I was reading about optimization for an ill-posed problem in computer vision and came across the explanation below about optimization on Wikipedia. What I don’t understand is, why do they call this optimization “

” in Computer Vision?Energy minimizationAn optimization problem can be represented in the following way:

Given: a function f:A→R from some set A to the real numbers

Sought: an element x0 in A such that f(x0)≤f(x) for all x in A

(“minimization”) or such that f(x0)≥f(x) for all x in A

(“maximization”).Such a formulation is called an optimization problem

or a mathematical programming problem (a term not directly related to

computer programming, but still in use for example in linear

programming – see History below). Many real-world and theoretical

problems may be modeled in this general framework.Problems formulated

using this technique in the fields of physics and computer vision may

refer to the technique as energy minimization, speaking of the value

of the function f as representing the energy of the system being

modeled.

**Answer**

Energy-based models are a unified framework for representing many machine learning algorithms. They interpret inference as minimizing an energy function and learning as minimizing a loss functional.

The energy function is a function of the configuration of latent variables, and the configuration of inputs provided in an example. Inference typically means finding a low energy configuration, or sampling from the possible configuration so that the probability of choosing a given configuration is a Gibbs distribution.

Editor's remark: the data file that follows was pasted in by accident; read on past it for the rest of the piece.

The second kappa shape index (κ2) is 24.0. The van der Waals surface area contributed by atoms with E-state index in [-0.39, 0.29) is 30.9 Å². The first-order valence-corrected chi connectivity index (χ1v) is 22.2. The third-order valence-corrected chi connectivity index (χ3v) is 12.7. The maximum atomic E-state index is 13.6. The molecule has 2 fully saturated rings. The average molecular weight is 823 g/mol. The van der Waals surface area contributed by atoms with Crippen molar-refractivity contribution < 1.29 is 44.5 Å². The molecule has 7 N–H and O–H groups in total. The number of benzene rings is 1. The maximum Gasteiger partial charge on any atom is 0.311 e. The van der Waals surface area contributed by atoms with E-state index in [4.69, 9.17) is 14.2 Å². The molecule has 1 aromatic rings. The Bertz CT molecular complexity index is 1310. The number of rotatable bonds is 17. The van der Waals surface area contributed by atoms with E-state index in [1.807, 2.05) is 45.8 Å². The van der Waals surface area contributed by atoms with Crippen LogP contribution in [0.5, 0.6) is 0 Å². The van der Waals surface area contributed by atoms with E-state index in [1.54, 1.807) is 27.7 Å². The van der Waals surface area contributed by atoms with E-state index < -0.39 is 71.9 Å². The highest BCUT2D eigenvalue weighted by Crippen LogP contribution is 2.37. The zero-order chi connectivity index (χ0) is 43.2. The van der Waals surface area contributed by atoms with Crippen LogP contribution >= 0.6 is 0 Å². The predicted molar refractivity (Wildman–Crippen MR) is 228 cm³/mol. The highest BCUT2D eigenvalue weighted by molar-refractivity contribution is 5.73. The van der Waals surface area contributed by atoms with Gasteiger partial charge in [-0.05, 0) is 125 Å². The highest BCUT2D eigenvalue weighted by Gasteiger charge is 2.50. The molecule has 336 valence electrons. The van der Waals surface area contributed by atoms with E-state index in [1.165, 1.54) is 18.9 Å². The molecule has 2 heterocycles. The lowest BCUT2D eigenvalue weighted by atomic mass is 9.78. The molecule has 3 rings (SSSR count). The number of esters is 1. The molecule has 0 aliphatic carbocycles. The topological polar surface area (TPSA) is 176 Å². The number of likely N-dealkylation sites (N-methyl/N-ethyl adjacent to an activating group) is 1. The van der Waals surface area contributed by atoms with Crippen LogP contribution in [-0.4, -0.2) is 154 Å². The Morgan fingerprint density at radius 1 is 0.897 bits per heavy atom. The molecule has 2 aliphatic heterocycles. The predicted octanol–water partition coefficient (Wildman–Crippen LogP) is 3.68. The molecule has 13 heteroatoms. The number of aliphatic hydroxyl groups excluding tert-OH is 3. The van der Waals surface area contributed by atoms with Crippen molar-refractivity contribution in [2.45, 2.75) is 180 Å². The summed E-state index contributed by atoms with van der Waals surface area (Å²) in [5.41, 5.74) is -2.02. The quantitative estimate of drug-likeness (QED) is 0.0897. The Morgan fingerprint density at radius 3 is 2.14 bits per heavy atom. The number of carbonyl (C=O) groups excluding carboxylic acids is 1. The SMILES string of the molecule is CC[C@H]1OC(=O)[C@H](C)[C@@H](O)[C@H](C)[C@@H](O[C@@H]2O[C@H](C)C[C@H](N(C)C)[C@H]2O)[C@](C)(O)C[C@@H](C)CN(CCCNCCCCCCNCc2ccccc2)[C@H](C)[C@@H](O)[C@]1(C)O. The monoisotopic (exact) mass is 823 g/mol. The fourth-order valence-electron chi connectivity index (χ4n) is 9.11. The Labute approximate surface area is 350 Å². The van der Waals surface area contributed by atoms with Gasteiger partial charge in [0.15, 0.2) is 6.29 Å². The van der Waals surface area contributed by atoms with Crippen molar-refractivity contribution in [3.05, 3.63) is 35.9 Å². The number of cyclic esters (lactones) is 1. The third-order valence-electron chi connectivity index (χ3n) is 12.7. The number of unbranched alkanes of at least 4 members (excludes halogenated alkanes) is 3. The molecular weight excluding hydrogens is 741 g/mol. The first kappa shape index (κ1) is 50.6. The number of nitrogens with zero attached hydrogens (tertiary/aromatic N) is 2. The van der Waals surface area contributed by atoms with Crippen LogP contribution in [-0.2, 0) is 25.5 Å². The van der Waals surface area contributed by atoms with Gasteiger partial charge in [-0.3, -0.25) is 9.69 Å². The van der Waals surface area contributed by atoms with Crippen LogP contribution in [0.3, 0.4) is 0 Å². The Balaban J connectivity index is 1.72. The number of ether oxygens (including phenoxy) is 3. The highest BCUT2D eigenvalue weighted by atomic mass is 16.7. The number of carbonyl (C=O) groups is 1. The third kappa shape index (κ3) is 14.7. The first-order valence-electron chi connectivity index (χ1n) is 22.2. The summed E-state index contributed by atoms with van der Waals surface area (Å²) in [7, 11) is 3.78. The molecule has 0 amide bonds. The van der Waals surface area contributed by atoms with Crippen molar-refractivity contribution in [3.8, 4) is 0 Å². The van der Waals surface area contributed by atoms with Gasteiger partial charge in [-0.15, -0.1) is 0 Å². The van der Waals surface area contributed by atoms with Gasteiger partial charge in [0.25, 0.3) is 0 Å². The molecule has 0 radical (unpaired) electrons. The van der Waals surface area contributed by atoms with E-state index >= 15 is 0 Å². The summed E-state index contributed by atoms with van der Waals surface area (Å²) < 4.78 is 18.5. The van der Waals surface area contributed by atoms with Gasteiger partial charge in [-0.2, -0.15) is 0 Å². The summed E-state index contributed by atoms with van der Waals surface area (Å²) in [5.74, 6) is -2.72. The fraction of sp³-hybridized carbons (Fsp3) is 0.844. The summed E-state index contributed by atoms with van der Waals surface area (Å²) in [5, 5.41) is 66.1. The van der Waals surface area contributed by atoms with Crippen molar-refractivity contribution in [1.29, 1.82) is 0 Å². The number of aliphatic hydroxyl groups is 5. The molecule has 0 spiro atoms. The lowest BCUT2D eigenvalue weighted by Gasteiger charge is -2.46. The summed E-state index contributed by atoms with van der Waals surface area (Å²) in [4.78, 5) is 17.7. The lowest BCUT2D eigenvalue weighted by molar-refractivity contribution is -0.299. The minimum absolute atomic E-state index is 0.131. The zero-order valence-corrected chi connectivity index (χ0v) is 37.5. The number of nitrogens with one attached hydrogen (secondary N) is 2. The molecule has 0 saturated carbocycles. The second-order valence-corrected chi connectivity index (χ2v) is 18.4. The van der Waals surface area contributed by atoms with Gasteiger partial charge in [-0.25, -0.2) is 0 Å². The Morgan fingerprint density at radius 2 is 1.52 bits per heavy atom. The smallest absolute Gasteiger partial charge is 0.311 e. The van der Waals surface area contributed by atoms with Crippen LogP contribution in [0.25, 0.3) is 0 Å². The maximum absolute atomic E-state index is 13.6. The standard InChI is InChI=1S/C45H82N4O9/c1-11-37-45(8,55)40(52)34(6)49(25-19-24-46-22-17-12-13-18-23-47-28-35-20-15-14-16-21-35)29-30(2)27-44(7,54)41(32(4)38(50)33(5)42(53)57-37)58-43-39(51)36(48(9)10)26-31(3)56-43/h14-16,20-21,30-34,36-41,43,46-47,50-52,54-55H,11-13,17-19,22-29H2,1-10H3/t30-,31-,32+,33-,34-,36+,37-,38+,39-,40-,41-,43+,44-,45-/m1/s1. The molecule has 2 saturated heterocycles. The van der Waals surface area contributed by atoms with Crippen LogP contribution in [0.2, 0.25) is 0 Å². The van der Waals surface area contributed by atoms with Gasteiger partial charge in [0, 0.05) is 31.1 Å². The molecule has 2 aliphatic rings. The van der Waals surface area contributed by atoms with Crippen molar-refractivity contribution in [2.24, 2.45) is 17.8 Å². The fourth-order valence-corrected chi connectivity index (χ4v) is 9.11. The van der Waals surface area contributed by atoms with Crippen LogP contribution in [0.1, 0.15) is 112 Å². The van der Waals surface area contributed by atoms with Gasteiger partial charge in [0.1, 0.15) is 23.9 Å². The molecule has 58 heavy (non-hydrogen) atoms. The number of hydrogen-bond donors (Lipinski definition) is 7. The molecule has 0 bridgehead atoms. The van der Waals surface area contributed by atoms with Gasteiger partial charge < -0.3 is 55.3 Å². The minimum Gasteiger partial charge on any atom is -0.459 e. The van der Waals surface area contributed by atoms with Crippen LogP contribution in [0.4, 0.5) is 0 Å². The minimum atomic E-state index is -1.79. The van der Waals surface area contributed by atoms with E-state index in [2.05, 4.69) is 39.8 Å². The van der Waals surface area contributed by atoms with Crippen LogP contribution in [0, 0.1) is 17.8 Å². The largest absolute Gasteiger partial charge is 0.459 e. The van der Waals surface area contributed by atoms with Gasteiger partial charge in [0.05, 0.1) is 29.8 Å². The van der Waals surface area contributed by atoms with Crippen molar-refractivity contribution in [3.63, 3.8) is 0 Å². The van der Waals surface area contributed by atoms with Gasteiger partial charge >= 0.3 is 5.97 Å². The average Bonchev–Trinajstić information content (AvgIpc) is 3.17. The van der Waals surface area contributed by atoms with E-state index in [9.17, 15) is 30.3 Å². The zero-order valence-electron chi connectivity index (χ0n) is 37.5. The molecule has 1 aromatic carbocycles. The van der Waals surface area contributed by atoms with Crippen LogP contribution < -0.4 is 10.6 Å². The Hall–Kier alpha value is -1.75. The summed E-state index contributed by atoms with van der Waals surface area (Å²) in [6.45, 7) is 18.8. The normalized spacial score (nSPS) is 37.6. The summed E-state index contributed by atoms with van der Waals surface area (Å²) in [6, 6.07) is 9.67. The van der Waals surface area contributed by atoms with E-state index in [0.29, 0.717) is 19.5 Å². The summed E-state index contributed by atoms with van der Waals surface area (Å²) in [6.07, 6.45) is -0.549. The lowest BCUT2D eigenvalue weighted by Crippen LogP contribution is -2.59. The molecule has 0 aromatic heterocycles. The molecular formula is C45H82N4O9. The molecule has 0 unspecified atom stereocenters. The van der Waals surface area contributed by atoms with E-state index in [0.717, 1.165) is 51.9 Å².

The loss functional is a function of the model parameters given many examples. E.g., in a supervised learning problem, your loss is the total error at the targets. It’s sometimes called a “functional” because it’s a function of the (parametrized) function that constitutes the model.

Major paper:

Y. LeCun, S. Chopra, R. Hadsell, M. Ranzato, and F. J. Huang, “A tutorial on energy-based learning,” in Predicting Structured Data, MIT Press, 2006.

Also see:

LeCun, Y., & Huang, F. J. (2005). Loss Functions for Discriminative Training of Energy-Based Models. In Proceedings of the 10th International Workshop on Artificial Intelligence and Statistics (AIStats’05). Retrieved from http://yann.lecun.com/exdb/publis/pdf/lecun-huang-05.pdf

Ranzato, M., Boureau, Y.-L., Chopra, S., & LeCun, Y. (2007). A Unified Energy-Based Framework for Unsupervised Learning. Proc. Conference on AI and Statistics (AI-Stats). Retrieved from http://dblp.uni-trier.de/db/journals/jmlr/jmlrp2.html#RanzatoBCL07

**Attribution***Source : Link , Question Author : iamprem , Answer Author : Neil G*